NEW car registrations in the UK plummeted to their lowest level in almost half a century in the first six months of this year.
With showrooms in lockdown for more than two months, the slump is hardly surprising, but with most showrooms reopening last month, the new car market enjoyed what the Society of Motor Manufacturers and Traders (SMMT) described as a "tentative restart".
With 145,377 new cars registrations, sales were just over a third - 34.9 per cent - lower last month than in June 2019 and, according to the SMMT, the lost 78,044 sales added up to an estimated Â£1.1 billion loss to the Treasury in VAT receipts alone.
Following May's 89 per cent wipe-out in sales, the market for the year so far was almost 616,000 units, some 48.5 per cent behind the first six months of last year. The 653,502 new cars which rolled out of showrooms from January to June represented the lowest total since 1971.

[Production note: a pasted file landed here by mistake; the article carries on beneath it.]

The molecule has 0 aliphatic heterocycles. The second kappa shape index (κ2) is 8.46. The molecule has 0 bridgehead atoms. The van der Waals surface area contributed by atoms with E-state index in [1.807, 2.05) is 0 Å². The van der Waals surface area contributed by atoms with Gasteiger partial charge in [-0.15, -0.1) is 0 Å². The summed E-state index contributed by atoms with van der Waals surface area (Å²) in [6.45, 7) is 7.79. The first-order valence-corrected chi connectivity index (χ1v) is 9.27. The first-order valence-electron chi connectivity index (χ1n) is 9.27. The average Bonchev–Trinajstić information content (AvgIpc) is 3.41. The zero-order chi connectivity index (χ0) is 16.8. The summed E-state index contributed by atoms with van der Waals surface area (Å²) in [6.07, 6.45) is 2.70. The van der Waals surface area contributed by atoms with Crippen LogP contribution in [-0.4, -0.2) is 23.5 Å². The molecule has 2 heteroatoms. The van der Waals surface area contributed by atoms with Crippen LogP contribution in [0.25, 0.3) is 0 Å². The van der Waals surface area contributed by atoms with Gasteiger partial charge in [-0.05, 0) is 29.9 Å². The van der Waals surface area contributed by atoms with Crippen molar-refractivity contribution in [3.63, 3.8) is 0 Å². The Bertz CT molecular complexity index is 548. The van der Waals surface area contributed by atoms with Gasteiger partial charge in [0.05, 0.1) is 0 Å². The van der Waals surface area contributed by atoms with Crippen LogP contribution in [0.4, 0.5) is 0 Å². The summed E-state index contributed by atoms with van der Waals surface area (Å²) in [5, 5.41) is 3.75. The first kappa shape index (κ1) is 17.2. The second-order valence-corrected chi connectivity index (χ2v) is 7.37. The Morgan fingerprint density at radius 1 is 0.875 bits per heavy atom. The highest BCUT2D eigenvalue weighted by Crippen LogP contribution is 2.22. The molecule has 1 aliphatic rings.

But behind the dismal figures there's one interesting trend, with sales of pure electric and hybrid models showing a big increase. So far this year, pure and part electrically powered cars have accounted for almost 22 per cent of all car sales and hit 23.7 per cent in June with the battery-powered Tesla Model 3 the ninth best-selling car in the land.
According to the SMMT, with one in five showrooms in England remaining shut throughout June and those in Wales and Scotland only able to open towards the end of the month, there remains some uncertainty regarding the true level of demand.
The trade body says that the hoped for release of pent-up sales has not yet occurred, with consumer confidence for big ticket purchases looking weak meaning that car sales are likely to lag behind other retail sectors.
According to SMMT chief executive Mike Hawes:"While it's welcome to see demand rise above the rock-bottom levels we saw during lockdown, this is not a recovery and barely a restart. Many of June's registrations could be attributed to customers finally being able to collect their pre-pandemic orders, and appetite for significant spending remains questionable."